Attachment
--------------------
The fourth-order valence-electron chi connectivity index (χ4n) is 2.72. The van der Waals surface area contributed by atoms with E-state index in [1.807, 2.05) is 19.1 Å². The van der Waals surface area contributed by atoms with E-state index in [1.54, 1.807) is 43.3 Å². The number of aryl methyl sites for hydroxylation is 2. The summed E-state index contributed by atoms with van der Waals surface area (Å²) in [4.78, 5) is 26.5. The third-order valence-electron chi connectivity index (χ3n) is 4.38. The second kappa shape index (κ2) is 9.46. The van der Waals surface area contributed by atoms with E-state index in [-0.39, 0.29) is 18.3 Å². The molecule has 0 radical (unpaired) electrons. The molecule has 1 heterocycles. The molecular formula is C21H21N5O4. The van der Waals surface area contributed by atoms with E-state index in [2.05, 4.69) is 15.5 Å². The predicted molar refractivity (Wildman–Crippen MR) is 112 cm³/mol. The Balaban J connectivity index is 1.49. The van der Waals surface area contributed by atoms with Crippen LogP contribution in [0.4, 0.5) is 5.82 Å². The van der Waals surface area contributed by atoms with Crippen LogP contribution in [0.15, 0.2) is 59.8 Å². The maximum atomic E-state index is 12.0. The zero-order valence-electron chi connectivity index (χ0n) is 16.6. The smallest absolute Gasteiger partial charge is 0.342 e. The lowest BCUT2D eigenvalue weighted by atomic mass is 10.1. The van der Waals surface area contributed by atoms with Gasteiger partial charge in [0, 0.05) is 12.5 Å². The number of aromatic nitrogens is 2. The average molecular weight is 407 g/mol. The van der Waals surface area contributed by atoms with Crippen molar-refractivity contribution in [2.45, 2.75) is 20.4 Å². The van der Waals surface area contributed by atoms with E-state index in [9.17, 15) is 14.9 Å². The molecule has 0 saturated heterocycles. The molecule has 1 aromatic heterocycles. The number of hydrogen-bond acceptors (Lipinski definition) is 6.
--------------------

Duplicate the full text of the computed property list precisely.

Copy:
The fourth-order valence-electron chi connectivity index (χ4n) is 2.72. The van der Waals surface area contributed by atoms with E-state index in [1.807, 2.05) is 19.1 Å². The van der Waals surface area contributed by atoms with E-state index in [1.54, 1.807) is 43.3 Å². The number of aryl methyl sites for hydroxylation is 2. The summed E-state index contributed by atoms with van der Waals surface area (Å²) in [4.78, 5) is 26.5. The third-order valence-electron chi connectivity index (χ3n) is 4.38. The second kappa shape index (κ2) is 9.46. The van der Waals surface area contributed by atoms with E-state index in [-0.39, 0.29) is 18.3 Å². The molecule has 0 radical (unpaired) electrons. The molecule has 1 heterocycles. The molecular formula is C21H21N5O4. The van der Waals surface area contributed by atoms with E-state index in [2.05, 4.69) is 15.5 Å². The predicted molar refractivity (Wildman–Crippen MR) is 112 cm³/mol. The Balaban J connectivity index is 1.49. The van der Waals surface area contributed by atoms with Crippen LogP contribution in [0.4, 0.5) is 5.82 Å². The van der Waals surface area contributed by atoms with Crippen LogP contribution in [0.15, 0.2) is 59.8 Å². The maximum atomic E-state index is 12.0. The zero-order valence-electron chi connectivity index (χ0n) is 16.6. The smallest absolute Gasteiger partial charge is 0.342 e. The lowest BCUT2D eigenvalue weighted by atomic mass is 10.1. The van der Waals surface area contributed by atoms with Gasteiger partial charge in [0, 0.05) is 12.5 Å². The number of aromatic nitrogens is 2. The average molecular weight is 407 g/mol. The van der Waals surface area contributed by atoms with Crippen molar-refractivity contribution in [2.45, 2.75) is 20.4 Å². The van der Waals surface area contributed by atoms with E-state index in [9.17, 15) is 14.9 Å². The molecule has 0 saturated heterocycles. The molecule has 1 aromatic heterocycles. The number of hydrogen-bond acceptors (Lipinski definition) is 6.